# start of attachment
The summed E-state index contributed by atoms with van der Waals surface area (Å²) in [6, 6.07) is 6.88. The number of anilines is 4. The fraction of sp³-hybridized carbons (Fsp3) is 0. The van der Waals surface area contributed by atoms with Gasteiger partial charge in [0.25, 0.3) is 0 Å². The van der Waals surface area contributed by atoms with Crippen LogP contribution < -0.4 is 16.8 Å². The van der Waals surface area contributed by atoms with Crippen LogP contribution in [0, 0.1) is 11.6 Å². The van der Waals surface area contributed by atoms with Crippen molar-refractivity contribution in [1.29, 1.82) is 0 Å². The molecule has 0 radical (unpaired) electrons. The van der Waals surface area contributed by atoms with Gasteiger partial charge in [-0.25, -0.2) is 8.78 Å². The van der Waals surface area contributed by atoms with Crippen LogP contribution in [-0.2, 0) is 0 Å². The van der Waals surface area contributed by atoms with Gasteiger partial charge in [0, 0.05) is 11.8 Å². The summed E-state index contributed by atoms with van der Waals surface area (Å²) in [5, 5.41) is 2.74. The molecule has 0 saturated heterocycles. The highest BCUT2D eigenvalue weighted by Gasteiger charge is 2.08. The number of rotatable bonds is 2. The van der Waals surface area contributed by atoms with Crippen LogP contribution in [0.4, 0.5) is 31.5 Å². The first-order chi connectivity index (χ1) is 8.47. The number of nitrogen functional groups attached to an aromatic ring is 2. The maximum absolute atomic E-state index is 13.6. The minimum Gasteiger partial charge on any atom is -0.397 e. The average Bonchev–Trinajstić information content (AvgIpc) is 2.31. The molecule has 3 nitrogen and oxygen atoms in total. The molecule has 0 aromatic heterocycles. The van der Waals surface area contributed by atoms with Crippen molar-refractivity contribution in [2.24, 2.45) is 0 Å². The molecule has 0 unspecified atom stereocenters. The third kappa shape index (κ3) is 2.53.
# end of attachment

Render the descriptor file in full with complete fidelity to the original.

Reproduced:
The summed E-state index contributed by atoms with van der Waals surface area (Å²) in [6, 6.07) is 6.88. The number of anilines is 4. The fraction of sp³-hybridized carbons (Fsp3) is 0. The van der Waals surface area contributed by atoms with Gasteiger partial charge in [0.25, 0.3) is 0 Å². The van der Waals surface area contributed by atoms with Crippen LogP contribution < -0.4 is 16.8 Å². The van der Waals surface area contributed by atoms with Crippen LogP contribution in [0, 0.1) is 11.6 Å². The van der Waals surface area contributed by atoms with Crippen molar-refractivity contribution in [1.29, 1.82) is 0 Å². The molecule has 0 radical (unpaired) electrons. The van der Waals surface area contributed by atoms with Gasteiger partial charge in [-0.25, -0.2) is 8.78 Å². The van der Waals surface area contributed by atoms with Crippen LogP contribution in [-0.2, 0) is 0 Å². The van der Waals surface area contributed by atoms with Gasteiger partial charge in [0, 0.05) is 11.8 Å². The summed E-state index contributed by atoms with van der Waals surface area (Å²) in [5, 5.41) is 2.74. The molecule has 0 saturated heterocycles. The highest BCUT2D eigenvalue weighted by Gasteiger charge is 2.08. The number of rotatable bonds is 2. The van der Waals surface area contributed by atoms with Crippen LogP contribution in [0.4, 0.5) is 31.5 Å². The first-order chi connectivity index (χ1) is 8.47. The number of nitrogen functional groups attached to an aromatic ring is 2. The maximum absolute atomic E-state index is 13.6. The minimum Gasteiger partial charge on any atom is -0.397 e. The average Bonchev–Trinajstić information content (AvgIpc) is 2.31. The molecule has 3 nitrogen and oxygen atoms in total. The molecule has 0 aromatic heterocycles. The van der Waals surface area contributed by atoms with Crippen molar-refractivity contribution in [2.24, 2.45) is 0 Å². The molecule has 0 unspecified atom stereocenters. The third kappa shape index (κ3) is 2.53.